The watchdog is supposed to bark only at strangers and outsiders. If it barks at the owners or at fellow dogs, it becomes an irritation--not to be tolerated indefinitely. The day it bites or attempts to bite, it is put to sleep. For the time being, I am leaving your subtleties alone. But tell me, since when has someone trying "to please a Washington" has required observers to send a reference to the Journalistic Accountability Bureau (JAB)?

You are from Peshawar. Be understanding of the fundamental human right that "Har Bandey Nu'n Dil Peshauri Karan Da Hukk Hai" (Sorry folks, this cannot be translated).

As for taking photographs at a farewell dinner or at the airport, let me say that "parting is such sweet sorrow" that I don't blame anyone for preserving it on the film for pure academic pleasure later on. You accuse "stalwarts of the profession" of "waiting outside the offices of petty bureaucrats" to "get an extension of their foreign assignment".

Every journalist is not fortunate enough to have an unabashed practitioner of nepotism as an uncle at a major newspaper. Please understand that God Almighty did not allow us to choose our parents. The same goes about uncles! So, don't rub it in! The Pakistani "journalists" living or stationed here (in the West)have no right to judge their distant peers who live and practice journalism in a totally different environment. The only exception would be those who come out in public moaning and groaning about being victimized.

We do not need an Altaf Hussain of journalism in United States!

If you wish to hold peers accountable, a proper way is to evaluate their work and products. This can be done by taking specific stories and columns and measuring them with the "yardstick"of journalistic and linguistic principles. This may be done in a "media watch" type of column.

Using your own approach, of suspecting the motives (the hidden agendas), please consider this (and correct me, if I am wrong): The is a business for profit web-site owned by you and/or your immediate family. You have advertisers who sponsor on the basis of "traffic" to the web-site. Your advertising rate also depends on the number of people who visit. Please answer these questions, if you have any respect whatsoever for your own "credibility", if any, and "integrity", if any:

1) Are you losing your main source of income (DAWN Correspondent) in near future and, therefore, need to boost your income from other sources (like your web-site business)?

2) Have your web-site revenues fallen to a point where advertisers may withdraw unless you boost the traffic?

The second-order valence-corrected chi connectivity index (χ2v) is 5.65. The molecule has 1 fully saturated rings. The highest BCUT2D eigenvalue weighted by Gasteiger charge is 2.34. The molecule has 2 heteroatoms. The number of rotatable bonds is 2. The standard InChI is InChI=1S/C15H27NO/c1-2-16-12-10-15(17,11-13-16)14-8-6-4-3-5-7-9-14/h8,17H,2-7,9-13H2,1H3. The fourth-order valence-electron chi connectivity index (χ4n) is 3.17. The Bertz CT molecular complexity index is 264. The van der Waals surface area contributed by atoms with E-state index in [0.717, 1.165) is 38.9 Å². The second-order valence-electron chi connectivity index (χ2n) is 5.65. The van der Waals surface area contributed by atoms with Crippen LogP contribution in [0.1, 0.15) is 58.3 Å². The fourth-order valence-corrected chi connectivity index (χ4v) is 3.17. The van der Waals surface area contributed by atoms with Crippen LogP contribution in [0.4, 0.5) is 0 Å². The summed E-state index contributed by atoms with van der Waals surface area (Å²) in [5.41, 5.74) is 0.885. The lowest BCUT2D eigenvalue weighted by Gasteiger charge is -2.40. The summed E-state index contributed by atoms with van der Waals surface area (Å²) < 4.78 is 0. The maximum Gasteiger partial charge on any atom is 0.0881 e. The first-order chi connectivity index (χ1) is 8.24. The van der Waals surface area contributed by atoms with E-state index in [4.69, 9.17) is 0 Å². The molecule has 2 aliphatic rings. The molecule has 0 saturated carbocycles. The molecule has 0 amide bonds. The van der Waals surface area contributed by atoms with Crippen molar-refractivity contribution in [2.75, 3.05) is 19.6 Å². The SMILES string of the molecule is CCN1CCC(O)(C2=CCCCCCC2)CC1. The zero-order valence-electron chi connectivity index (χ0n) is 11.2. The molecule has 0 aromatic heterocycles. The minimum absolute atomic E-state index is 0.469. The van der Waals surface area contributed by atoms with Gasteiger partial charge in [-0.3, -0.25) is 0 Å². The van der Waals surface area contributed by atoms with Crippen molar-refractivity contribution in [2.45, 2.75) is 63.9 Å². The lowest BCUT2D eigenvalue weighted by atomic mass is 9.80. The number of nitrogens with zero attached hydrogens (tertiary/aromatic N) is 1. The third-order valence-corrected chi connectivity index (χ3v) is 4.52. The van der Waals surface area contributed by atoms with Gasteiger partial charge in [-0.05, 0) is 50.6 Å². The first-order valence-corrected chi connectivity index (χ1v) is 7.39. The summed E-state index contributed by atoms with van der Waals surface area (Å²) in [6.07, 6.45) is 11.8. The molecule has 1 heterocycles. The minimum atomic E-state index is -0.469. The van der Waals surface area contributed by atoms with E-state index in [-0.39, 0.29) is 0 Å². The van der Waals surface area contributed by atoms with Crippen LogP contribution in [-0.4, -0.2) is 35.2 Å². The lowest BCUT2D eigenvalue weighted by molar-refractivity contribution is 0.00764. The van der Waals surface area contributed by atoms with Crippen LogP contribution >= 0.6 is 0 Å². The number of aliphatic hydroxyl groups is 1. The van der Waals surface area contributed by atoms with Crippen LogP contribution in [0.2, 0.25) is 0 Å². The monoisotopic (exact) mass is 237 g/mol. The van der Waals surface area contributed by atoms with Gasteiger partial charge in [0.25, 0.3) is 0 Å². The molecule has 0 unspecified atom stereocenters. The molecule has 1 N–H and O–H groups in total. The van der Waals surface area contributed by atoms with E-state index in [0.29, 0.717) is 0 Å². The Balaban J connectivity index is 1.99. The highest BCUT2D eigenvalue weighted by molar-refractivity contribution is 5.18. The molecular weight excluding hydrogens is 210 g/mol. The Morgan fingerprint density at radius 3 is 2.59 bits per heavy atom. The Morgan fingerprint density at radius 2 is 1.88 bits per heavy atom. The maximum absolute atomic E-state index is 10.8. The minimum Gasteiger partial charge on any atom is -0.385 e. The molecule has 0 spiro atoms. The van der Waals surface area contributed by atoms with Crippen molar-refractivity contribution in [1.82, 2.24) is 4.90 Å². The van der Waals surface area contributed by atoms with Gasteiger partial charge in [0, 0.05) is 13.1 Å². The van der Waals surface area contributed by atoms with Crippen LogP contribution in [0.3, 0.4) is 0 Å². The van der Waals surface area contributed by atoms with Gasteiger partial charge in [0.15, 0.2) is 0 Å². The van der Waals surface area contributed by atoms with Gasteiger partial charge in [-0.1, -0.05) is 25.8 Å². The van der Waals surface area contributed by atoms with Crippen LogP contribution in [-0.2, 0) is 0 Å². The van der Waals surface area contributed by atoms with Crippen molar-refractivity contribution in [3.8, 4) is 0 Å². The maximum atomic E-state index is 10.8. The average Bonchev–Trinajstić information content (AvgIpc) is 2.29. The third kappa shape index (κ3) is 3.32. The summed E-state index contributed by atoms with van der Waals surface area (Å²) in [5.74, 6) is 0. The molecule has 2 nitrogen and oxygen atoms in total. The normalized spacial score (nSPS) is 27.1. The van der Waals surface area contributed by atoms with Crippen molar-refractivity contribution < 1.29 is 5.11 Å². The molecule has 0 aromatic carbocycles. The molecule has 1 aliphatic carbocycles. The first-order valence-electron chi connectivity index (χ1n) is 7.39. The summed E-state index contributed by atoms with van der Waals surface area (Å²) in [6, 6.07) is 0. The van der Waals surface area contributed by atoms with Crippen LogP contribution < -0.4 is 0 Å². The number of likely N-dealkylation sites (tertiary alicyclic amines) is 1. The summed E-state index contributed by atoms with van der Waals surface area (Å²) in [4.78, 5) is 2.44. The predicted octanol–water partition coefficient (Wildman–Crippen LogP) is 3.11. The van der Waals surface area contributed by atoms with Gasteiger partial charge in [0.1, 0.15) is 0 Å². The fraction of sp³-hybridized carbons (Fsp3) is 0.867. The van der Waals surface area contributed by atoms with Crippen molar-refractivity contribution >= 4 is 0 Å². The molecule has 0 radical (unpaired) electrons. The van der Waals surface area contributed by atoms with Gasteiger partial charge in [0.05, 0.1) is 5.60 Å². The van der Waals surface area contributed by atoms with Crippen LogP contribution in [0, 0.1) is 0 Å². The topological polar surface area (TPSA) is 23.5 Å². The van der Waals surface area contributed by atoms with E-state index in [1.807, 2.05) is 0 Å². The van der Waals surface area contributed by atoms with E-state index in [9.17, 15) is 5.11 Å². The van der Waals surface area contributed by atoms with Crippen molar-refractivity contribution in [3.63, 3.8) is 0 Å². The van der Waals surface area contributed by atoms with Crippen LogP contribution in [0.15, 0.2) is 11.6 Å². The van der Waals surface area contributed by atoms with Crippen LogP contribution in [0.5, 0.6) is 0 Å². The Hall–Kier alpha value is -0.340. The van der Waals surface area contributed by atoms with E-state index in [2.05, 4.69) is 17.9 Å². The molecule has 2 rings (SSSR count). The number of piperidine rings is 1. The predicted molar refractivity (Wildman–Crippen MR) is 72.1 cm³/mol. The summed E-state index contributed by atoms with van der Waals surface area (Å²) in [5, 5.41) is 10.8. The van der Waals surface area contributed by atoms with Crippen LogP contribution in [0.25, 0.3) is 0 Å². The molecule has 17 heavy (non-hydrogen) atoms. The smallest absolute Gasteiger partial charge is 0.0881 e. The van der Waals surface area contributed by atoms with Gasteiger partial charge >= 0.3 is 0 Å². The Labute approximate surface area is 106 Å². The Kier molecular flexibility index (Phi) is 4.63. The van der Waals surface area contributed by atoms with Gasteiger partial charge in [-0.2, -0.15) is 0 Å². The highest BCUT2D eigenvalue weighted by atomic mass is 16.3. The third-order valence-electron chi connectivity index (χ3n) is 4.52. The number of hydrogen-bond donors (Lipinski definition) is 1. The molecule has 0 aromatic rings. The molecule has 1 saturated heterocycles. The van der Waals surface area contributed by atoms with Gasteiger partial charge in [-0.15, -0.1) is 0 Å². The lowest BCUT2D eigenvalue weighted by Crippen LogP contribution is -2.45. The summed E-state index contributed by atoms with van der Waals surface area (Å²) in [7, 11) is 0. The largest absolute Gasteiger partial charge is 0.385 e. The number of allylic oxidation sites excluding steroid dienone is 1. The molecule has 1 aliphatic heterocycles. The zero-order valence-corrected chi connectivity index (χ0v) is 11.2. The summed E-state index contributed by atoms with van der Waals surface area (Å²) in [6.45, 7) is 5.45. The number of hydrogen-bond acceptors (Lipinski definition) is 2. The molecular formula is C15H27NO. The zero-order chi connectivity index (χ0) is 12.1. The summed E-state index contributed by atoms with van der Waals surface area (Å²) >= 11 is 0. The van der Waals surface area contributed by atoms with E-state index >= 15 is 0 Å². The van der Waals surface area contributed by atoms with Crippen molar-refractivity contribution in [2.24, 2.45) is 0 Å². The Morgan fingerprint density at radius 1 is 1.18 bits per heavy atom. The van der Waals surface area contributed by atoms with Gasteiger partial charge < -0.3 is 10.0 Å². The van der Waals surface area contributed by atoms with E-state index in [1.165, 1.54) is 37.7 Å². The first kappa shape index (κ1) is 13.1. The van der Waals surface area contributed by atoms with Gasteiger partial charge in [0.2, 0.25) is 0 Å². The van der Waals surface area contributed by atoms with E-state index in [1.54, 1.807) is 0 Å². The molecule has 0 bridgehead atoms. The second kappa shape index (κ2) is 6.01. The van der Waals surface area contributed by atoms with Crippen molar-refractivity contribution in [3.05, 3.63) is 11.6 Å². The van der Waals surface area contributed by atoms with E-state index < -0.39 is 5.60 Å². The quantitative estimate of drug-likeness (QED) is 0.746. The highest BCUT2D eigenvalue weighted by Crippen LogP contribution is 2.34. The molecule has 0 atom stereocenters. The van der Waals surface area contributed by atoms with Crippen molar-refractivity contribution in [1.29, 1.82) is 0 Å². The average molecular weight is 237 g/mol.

3) Or, you already have or plan to ask the advertisers to increase their rates because of the purported or anticipated increased traffic to your web site (as a result of this reckless attack on the professional integrity of your peers and others)?

It is this last possibility that disturbed me enough to oppose your approach. You may continue this disconcerting approach simply to maintain traffic to your web-site. By wilfully using a "popular slant" (see para three) you may be trying to increase your income at the expense of other peoples' reputations. This sort of attack is not protected by First Amendment, to the best of my belief.

Please consult your lawyers (if it is Maggio & Kattar, please show it to them for your own sake, please). I give unsolicited advice only when I believe that irreparable harm could be caused to someone, if I (temporarily or forever) held both my peace and piece! The added controversy that may follow my response, may help you in the short-run, increasing "traffic" to your web-site. Perhaps, you used the term yardstick only as a figure of speech. It is one nasty instrument in real life. It is 36 inches long, it is very stiff and, if applied ruthlessly, it causes unbearable pain. This is why the prudent amongst us do not ask for it!

Nayyar Zaidi is a Washington-based writer and commentator on South Asian and Islamic affairs. He has been a subject matter expert for CNN since 1986 and has also appeared on major networks like CBS, ABC, PBS. REFERENCES: Only A Rat Asks Who Will Bell The Cat! Nayyar Zaidi January 27, 2000 MORE DETAILS: GEO TV's Paedophile/Child Molester Correspondent in USA - 1
GEO TV's Paedophile/Child Molester Correspondent in USA - 2
GEO TV's Paedophile/Child Molester Correspondent in USA - 3
GEO TV's Paedophile/Child Molester Correspondent in USA - 4
GEO TV's Paedophile/Child Molester Correspondent in USA - 5
GEO TV's Paedophile/Child Molester Correspondent in USA - 6

No comments: